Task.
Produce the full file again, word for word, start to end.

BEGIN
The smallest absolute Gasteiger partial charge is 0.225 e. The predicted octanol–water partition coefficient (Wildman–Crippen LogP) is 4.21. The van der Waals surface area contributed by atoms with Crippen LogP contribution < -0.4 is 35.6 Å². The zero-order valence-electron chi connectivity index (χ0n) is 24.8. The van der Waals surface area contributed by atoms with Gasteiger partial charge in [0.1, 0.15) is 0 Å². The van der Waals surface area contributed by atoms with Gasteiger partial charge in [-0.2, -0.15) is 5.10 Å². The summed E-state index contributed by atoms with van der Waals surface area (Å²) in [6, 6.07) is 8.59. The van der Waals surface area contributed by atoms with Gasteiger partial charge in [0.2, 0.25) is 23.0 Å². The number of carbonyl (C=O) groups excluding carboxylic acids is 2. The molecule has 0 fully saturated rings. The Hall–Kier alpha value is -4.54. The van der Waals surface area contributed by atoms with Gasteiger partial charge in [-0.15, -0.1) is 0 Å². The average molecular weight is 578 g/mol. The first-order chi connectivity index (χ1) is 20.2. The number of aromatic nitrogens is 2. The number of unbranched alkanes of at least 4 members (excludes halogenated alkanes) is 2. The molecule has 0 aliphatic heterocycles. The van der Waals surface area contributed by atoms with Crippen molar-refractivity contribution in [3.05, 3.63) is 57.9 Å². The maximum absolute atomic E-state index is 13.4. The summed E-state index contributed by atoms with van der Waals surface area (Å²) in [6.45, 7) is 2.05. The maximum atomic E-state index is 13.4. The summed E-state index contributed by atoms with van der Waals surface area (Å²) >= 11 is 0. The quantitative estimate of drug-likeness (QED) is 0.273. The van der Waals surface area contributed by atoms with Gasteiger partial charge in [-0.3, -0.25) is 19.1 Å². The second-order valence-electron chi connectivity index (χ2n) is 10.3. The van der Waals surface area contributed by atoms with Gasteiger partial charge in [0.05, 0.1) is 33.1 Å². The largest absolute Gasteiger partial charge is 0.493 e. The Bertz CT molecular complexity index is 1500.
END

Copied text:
The smallest absolute Gasteiger partial charge is 0.225 e. The predicted octanol–water partition coefficient (Wildman–Crippen LogP) is 4.21. The van der Waals surface area contributed by atoms with Crippen LogP contribution < -0.4 is 35.6 Å². The zero-order valence-electron chi connectivity index (χ0n) is 24.8. The van der Waals surface area contributed by atoms with Gasteiger partial charge in [0.1, 0.15) is 0 Å². The van der Waals surface area contributed by atoms with Gasteiger partial charge in [-0.2, -0.15) is 5.10 Å². The summed E-state index contributed by atoms with van der Waals surface area (Å²) in [6, 6.07) is 8.59. The van der Waals surface area contributed by atoms with Gasteiger partial charge in [0.2, 0.25) is 23.0 Å². The number of carbonyl (C=O) groups excluding carboxylic acids is 2. The molecule has 0 fully saturated rings. The Hall–Kier alpha value is -4.54. The van der Waals surface area contributed by atoms with Gasteiger partial charge in [-0.15, -0.1) is 0 Å². The average molecular weight is 578 g/mol. The first-order chi connectivity index (χ1) is 20.2. The number of aromatic nitrogens is 2. The number of unbranched alkanes of at least 4 members (excludes halogenated alkanes) is 2. The molecule has 0 aliphatic heterocycles. The van der Waals surface area contributed by atoms with Crippen molar-refractivity contribution in [3.05, 3.63) is 57.9 Å². The maximum absolute atomic E-state index is 13.4. The summed E-state index contributed by atoms with van der Waals surface area (Å²) in [6.45, 7) is 2.05. The maximum atomic E-state index is 13.4. The summed E-state index contributed by atoms with van der Waals surface area (Å²) >= 11 is 0. The quantitative estimate of drug-likeness (QED) is 0.273. The van der Waals surface area contributed by atoms with Gasteiger partial charge in [-0.3, -0.25) is 19.1 Å². The second-order valence-electron chi connectivity index (χ2n) is 10.3. The van der Waals surface area contributed by atoms with Gasteiger partial charge in [0.05, 0.1) is 33.1 Å². The largest absolute Gasteiger partial charge is 0.493 e. The Bertz CT molecular complexity index is 1500.